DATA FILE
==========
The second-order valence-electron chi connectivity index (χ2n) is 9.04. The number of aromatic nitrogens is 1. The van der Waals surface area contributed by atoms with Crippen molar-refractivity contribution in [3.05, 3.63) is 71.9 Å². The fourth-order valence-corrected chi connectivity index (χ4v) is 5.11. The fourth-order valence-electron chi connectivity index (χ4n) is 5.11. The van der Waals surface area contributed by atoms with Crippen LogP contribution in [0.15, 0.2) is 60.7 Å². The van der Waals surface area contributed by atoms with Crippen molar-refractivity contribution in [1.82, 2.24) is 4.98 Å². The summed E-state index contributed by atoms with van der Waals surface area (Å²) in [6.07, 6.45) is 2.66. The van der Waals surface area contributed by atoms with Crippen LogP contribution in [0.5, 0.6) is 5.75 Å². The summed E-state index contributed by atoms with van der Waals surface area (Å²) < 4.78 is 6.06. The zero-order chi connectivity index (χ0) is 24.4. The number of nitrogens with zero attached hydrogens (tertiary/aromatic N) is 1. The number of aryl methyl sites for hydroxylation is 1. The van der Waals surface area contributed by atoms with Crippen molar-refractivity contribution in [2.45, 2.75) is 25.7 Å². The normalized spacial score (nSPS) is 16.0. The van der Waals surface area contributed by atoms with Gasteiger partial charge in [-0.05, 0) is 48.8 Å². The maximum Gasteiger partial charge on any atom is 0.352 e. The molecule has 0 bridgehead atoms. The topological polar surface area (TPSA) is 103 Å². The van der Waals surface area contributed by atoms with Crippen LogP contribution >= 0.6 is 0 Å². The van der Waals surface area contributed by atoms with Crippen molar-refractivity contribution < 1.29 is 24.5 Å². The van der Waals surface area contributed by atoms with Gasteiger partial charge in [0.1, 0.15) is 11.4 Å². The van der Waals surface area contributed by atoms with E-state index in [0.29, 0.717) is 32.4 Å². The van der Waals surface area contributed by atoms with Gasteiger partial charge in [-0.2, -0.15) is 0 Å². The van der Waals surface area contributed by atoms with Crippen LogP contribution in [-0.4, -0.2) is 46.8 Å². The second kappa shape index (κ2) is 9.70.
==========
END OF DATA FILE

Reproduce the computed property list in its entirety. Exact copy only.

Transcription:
The second-order valence-electron chi connectivity index (χ2n) is 9.04. The number of aromatic nitrogens is 1. The van der Waals surface area contributed by atoms with Crippen molar-refractivity contribution in [3.05, 3.63) is 71.9 Å². The fourth-order valence-corrected chi connectivity index (χ4v) is 5.11. The fourth-order valence-electron chi connectivity index (χ4n) is 5.11. The van der Waals surface area contributed by atoms with Crippen LogP contribution in [0.15, 0.2) is 60.7 Å². The van der Waals surface area contributed by atoms with Crippen molar-refractivity contribution in [1.82, 2.24) is 4.98 Å². The summed E-state index contributed by atoms with van der Waals surface area (Å²) in [6.07, 6.45) is 2.66. The van der Waals surface area contributed by atoms with Crippen LogP contribution in [0.5, 0.6) is 5.75 Å². The summed E-state index contributed by atoms with van der Waals surface area (Å²) < 4.78 is 6.06. The zero-order chi connectivity index (χ0) is 24.4. The number of nitrogens with zero attached hydrogens (tertiary/aromatic N) is 1. The number of aryl methyl sites for hydroxylation is 1. The van der Waals surface area contributed by atoms with Crippen molar-refractivity contribution in [2.45, 2.75) is 25.7 Å². The normalized spacial score (nSPS) is 16.0. The van der Waals surface area contributed by atoms with Gasteiger partial charge in [-0.05, 0) is 48.8 Å². The maximum Gasteiger partial charge on any atom is 0.352 e. The molecule has 0 bridgehead atoms. The topological polar surface area (TPSA) is 103 Å². The van der Waals surface area contributed by atoms with Crippen LogP contribution >= 0.6 is 0 Å². The van der Waals surface area contributed by atoms with Crippen molar-refractivity contribution < 1.29 is 24.5 Å². The van der Waals surface area contributed by atoms with Gasteiger partial charge in [0.1, 0.15) is 11.4 Å². The van der Waals surface area contributed by atoms with E-state index in [0.29, 0.717) is 32.4 Å². The van der Waals surface area contributed by atoms with Gasteiger partial charge in [-0.2, -0.15) is 0 Å². The van der Waals surface area contributed by atoms with Crippen LogP contribution in [-0.4, -0.2) is 46.8 Å². The second kappa shape index (κ2) is 9.70.